Moderation

I’m generally more interested in following politics via the blogosphere, rather than commenting directly, but, you know, David Brooks’s post last night was kinda stunning:

I understand the complaints, but I thought the questions were excellent. The journalist’s job is to make politicians uncomfortable, to explore evasions, contradictions and vulnerabilities.

Is that really the job of the journalist? To be sure, I double-checked with the Society of Professional Journalists, who publish a Code of Ethics. From the Preamble:

Members of the Society of Professional Journalists believe that public enlightenment is the forerunner of justice and the foundation of democracy. The duty of the journalist is to further those ends by seeking truth and providing a fair and comprehensive account of events and issues. Conscientious journalists from all media and specialties strive to serve the public with thoroughness and honesty. Professional integrity is the cornerstone of a journalist’s credibility.

Nowhere I can find does it talk about making people feel “uncomfortable.” Now, what Brooks is getting at is that journalists should ask tough questions — of course. No one disputes that.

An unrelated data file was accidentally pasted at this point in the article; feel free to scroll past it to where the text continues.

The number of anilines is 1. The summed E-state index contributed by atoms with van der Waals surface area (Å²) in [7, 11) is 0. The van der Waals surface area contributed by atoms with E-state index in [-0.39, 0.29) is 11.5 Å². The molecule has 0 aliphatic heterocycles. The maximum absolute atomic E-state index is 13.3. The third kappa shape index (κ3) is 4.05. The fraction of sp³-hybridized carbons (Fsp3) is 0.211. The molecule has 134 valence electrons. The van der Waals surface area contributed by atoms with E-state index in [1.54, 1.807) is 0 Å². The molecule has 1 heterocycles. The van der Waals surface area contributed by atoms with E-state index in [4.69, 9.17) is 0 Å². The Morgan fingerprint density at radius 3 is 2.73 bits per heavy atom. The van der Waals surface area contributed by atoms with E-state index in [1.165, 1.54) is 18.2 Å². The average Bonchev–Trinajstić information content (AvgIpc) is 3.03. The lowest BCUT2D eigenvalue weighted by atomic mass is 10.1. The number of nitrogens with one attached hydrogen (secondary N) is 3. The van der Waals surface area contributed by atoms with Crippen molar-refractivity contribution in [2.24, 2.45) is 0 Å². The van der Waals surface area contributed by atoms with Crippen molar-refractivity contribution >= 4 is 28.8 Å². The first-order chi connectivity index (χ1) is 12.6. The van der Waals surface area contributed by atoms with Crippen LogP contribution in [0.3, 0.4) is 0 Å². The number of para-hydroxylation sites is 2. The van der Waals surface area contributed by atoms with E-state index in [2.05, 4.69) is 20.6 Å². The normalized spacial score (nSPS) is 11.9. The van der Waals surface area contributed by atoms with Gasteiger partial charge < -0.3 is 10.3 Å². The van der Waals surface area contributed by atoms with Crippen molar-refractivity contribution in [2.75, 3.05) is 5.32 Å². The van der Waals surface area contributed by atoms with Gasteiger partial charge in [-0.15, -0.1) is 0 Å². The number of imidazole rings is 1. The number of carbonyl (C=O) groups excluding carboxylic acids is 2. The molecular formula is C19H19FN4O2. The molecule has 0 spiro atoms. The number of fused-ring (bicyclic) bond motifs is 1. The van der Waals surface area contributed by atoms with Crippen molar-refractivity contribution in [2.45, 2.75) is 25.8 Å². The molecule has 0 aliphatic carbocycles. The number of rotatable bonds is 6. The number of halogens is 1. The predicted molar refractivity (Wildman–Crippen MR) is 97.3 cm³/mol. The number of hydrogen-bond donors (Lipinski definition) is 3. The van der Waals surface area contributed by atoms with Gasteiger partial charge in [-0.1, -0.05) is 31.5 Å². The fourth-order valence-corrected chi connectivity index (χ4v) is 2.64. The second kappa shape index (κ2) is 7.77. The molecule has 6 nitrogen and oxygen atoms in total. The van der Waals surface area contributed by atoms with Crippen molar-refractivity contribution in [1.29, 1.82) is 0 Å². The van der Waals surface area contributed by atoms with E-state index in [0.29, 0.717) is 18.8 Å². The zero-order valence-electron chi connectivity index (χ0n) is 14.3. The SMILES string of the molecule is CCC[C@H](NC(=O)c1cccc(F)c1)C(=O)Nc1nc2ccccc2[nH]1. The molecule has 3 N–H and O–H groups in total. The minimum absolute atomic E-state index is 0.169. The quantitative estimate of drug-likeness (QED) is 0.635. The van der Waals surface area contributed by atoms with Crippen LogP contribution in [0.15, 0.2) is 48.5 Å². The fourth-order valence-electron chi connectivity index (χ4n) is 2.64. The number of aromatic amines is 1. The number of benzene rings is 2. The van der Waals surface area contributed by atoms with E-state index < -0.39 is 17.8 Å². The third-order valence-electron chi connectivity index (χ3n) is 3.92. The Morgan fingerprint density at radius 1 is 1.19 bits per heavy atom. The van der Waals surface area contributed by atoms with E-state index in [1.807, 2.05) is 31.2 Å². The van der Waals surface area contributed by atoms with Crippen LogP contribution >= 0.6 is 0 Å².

The issue and disconnect, I think, is the topics covered in those questions. Because a journalist could spend 10 or 15 minutes of a debate asking Obama over and over to prove he is not a terrorist — making him “feel uncomfortable”? Yes. “Exploring vulnerabilities”? To the extent the Republicans might somehow use this tactic against Obama, perhaps. In the public’s interest?

I don’t think so.

And “public enlightenment,” which appears in the first sentence of the Code, is what seems to me to be paramount here. Leonard Witt, at the Public Journalism Network, comments on this, referencing something Brooks mentions, a tour of flag factories during Bush v. Dukakis:

Gee David, you forgot to mention that while H. W. Bush was touring the flag factories during the 1988 election the Republicans were also running the racist Willie Horton ads. In fact, it was exactly the very trivia and sleaze that David Brooks thinks is good journalism that led to the public or civic journalism movement. …he thinks manipulative questions are good journalism.

Which really gets at the heart of this problem: The journalists job at a debate isn’t making politicians feel uncomfortable or explore evasions and vulnerabilities — it’s to moderate the debate.

Moderate: “to preside over” (m-w.com).

The center of attention at a debate should be the candidates. But journalists, and we’ve seen this from others besides ABC last night (ahem, Tim Russert), put themselves in the center. By pursuing the frivolous. By avoiding issues important to the Democratic Party’s voters. By reducing our politics down to “10 second answers” and a “show of hands.”

Because, surely, if a show of hands is good enough for kindergarteners choosing between chocolate and vanilla cookies, it’s certainly good enough for a Presidential debate.

Update: Highest rated debate of the entire primary so far. Only reinforces what happened: ABC is only giving The People what they want, no?

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